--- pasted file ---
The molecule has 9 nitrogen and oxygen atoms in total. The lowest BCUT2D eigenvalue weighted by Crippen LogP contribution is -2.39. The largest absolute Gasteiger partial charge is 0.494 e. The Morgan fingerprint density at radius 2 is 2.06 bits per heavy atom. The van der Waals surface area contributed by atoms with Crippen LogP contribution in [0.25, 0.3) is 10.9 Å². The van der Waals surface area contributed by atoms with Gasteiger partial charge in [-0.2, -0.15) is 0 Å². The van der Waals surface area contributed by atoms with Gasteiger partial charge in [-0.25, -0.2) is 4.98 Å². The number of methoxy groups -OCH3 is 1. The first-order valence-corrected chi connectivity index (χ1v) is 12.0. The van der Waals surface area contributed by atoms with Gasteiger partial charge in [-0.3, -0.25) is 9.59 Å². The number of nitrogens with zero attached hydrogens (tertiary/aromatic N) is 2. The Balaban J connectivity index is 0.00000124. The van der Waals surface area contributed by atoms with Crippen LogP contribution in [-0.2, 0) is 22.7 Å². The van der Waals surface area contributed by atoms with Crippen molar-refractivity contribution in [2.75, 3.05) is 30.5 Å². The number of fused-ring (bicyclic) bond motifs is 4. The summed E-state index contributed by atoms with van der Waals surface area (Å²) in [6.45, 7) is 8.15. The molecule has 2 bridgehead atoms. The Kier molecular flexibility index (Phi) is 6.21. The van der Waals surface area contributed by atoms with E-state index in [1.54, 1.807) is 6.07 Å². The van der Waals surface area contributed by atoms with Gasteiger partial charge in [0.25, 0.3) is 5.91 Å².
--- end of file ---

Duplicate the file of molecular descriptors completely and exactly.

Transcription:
The molecule has 9 nitrogen and oxygen atoms in total. The lowest BCUT2D eigenvalue weighted by Crippen LogP contribution is -2.39. The largest absolute Gasteiger partial charge is 0.494 e. The Morgan fingerprint density at radius 2 is 2.06 bits per heavy atom. The van der Waals surface area contributed by atoms with Crippen LogP contribution in [0.25, 0.3) is 10.9 Å². The van der Waals surface area contributed by atoms with Gasteiger partial charge in [-0.2, -0.15) is 0 Å². The van der Waals surface area contributed by atoms with Gasteiger partial charge in [-0.25, -0.2) is 4.98 Å². The number of methoxy groups -OCH3 is 1. The first-order valence-corrected chi connectivity index (χ1v) is 12.0. The van der Waals surface area contributed by atoms with Gasteiger partial charge in [-0.3, -0.25) is 9.59 Å². The number of nitrogens with zero attached hydrogens (tertiary/aromatic N) is 2. The Balaban J connectivity index is 0.00000124. The van der Waals surface area contributed by atoms with Crippen LogP contribution in [-0.2, 0) is 22.7 Å². The van der Waals surface area contributed by atoms with Crippen molar-refractivity contribution in [2.75, 3.05) is 30.5 Å². The number of fused-ring (bicyclic) bond motifs is 4. The summed E-state index contributed by atoms with van der Waals surface area (Å²) in [6.45, 7) is 8.15. The molecule has 2 bridgehead atoms. The Kier molecular flexibility index (Phi) is 6.21. The van der Waals surface area contributed by atoms with E-state index in [1.54, 1.807) is 6.07 Å². The van der Waals surface area contributed by atoms with Gasteiger partial charge in [0.25, 0.3) is 5.91 Å².